Most of the truly elite schools, private and public, are indeed lavishly funded by any standard. But the rankings by U.S. News & World Report — and if you don’t like its system, pick another because the lesson will be the same — do not support the thesis that greater funding is always associated with higher quality. Nor does it support the idea that you can’t offer a good college education under budgetary constraints.
Because Colorado already does.
Reading ’tween the lines
Ah, Pat Schroeder, how have we managed without your charming daily assessments of public affairs?
The former Denver congresswoman, now the president of the American Association of Publishers, was back to her old-time form the other day in responding to a poll that claims liberals read more books than conservatives.
(Liberals not only are more likely to read at least one book a year, the survey said; those with this reading habit read nine books on average as opposed to eight for conservatives.)
“The Karl Roves of the world have built a generation that just wants a couple slogans: ‘No, don’t raise my taxes, no new taxes,’ ” the thoughtful Schroeder opined. “It’s pretty hard to write a book saying, ‘No new taxes, no new taxes, no new taxes’ on every page.”
Liberals, she continued with this subtle theme, “really want the whole picture, want to peel the onion.”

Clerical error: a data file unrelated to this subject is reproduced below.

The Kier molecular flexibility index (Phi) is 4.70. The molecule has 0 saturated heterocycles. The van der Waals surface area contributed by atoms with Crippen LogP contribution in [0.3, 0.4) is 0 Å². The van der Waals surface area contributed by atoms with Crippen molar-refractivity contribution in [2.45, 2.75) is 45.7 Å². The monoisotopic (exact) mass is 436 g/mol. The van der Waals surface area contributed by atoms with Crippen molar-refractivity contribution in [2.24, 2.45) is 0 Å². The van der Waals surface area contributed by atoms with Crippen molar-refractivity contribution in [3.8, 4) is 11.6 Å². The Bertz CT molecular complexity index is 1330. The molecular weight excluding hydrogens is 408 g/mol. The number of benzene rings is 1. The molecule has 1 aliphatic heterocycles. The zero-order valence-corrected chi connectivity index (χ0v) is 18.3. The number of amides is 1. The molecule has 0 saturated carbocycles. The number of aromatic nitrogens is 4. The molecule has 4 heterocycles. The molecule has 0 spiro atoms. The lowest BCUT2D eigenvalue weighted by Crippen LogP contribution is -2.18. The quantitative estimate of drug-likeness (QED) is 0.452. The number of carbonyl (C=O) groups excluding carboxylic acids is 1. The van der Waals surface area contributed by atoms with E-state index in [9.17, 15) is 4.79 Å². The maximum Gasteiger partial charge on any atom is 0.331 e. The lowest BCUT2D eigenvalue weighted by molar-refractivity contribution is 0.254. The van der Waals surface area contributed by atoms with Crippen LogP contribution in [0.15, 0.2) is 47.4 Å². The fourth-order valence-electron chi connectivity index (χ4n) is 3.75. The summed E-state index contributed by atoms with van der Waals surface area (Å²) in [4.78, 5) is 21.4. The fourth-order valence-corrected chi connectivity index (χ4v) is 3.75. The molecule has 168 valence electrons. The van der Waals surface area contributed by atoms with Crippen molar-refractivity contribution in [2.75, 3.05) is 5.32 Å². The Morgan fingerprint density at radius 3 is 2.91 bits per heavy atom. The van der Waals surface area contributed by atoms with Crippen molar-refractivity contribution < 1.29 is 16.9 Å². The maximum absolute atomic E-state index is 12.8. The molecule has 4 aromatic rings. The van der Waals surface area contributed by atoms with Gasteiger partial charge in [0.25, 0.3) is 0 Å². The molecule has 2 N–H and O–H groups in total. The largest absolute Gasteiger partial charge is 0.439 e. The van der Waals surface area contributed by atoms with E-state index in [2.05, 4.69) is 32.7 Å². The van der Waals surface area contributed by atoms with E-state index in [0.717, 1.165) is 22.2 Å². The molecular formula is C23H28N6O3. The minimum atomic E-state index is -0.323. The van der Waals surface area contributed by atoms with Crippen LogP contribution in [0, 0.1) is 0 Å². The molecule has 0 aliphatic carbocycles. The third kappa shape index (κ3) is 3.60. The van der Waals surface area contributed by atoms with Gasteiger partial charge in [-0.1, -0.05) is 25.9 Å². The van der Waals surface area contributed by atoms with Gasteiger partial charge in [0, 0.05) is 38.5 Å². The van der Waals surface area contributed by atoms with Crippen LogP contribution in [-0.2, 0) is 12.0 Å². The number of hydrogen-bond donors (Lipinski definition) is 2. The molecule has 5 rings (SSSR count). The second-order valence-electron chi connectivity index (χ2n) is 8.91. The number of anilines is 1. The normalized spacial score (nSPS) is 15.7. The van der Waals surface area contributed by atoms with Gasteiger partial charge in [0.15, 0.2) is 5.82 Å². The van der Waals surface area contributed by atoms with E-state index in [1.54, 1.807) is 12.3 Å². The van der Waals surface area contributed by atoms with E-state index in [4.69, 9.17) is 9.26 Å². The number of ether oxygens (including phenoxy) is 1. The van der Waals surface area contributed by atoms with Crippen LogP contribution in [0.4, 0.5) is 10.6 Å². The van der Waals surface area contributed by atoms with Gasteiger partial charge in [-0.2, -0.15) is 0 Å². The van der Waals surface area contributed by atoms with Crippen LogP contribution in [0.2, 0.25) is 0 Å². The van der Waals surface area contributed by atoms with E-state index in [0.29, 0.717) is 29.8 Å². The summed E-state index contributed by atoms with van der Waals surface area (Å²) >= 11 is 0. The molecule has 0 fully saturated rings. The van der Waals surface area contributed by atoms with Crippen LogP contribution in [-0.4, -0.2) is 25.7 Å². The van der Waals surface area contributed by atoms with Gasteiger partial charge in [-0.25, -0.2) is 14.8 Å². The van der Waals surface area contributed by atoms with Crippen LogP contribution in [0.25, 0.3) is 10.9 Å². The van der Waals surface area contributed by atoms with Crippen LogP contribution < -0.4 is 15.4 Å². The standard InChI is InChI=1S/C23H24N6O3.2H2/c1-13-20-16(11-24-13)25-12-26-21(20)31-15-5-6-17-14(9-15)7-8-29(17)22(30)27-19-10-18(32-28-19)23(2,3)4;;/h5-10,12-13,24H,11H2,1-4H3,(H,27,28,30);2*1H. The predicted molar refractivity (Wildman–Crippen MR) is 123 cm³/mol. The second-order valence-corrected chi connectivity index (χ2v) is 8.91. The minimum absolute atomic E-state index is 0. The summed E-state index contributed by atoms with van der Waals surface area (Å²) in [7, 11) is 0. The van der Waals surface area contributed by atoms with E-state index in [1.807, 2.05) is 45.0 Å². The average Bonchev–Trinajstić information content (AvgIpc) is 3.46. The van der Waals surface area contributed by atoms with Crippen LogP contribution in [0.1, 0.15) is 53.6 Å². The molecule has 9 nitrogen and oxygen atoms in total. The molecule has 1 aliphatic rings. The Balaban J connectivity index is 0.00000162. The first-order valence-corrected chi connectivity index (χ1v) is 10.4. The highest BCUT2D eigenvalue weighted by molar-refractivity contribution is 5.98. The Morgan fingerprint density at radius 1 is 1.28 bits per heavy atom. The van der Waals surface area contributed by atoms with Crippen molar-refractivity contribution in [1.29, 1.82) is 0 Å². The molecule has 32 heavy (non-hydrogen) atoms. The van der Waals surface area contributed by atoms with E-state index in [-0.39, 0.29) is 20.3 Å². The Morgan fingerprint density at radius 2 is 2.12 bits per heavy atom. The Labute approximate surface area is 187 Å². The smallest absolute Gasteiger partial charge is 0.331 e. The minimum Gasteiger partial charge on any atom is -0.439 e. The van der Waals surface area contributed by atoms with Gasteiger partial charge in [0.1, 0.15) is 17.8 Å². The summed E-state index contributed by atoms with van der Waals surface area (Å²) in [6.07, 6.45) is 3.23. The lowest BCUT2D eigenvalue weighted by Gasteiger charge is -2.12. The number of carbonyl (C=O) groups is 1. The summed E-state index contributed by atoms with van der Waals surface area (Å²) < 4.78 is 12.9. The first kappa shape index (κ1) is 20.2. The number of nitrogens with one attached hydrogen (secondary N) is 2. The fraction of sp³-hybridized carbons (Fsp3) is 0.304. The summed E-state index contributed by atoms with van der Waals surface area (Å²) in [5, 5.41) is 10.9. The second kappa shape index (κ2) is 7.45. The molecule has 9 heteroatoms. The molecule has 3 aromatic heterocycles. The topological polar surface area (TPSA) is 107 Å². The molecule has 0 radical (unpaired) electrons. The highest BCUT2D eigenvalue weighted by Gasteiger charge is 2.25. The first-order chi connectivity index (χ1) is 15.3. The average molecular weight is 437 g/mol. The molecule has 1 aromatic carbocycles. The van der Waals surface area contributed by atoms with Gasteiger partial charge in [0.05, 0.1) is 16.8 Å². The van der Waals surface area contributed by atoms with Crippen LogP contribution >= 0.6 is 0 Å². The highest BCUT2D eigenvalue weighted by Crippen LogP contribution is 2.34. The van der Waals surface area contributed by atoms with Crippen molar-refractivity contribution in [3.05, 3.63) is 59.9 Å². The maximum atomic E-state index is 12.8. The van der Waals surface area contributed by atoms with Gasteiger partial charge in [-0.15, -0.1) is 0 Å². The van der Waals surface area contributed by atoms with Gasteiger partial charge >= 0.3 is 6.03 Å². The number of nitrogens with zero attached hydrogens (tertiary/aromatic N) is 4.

In this case, as it happens, the onion includes the finding that political moderates who read books wade through only five a year, substantially fewer than either liberals or conservatives. Has Rove corrupted them as well, or are moderates naturally even more simple-minded than conservatives, in Schroeder’s view?
Here’s my take on the poll: The average number of books allegedly read by more than three-fourths of liberals and two-thirds of conservatives is suspiciously high, and seems at odds — to cite entirely anecdotal evidence — with the astonishing percentage of people in airport lounges and on planes who would rather stare off into space for hours or watch the tube than crack a book.
Maybe the only lesson from this poll is that moderates tend to be more truthful.
Vincent Carroll is editor of the editorial pages. Reach him at carrollv@RockyMountainNews.com.
Schroeder said, "Liberals, she continued with this subtle theme, “really want the whole picture, want to peel the onion.”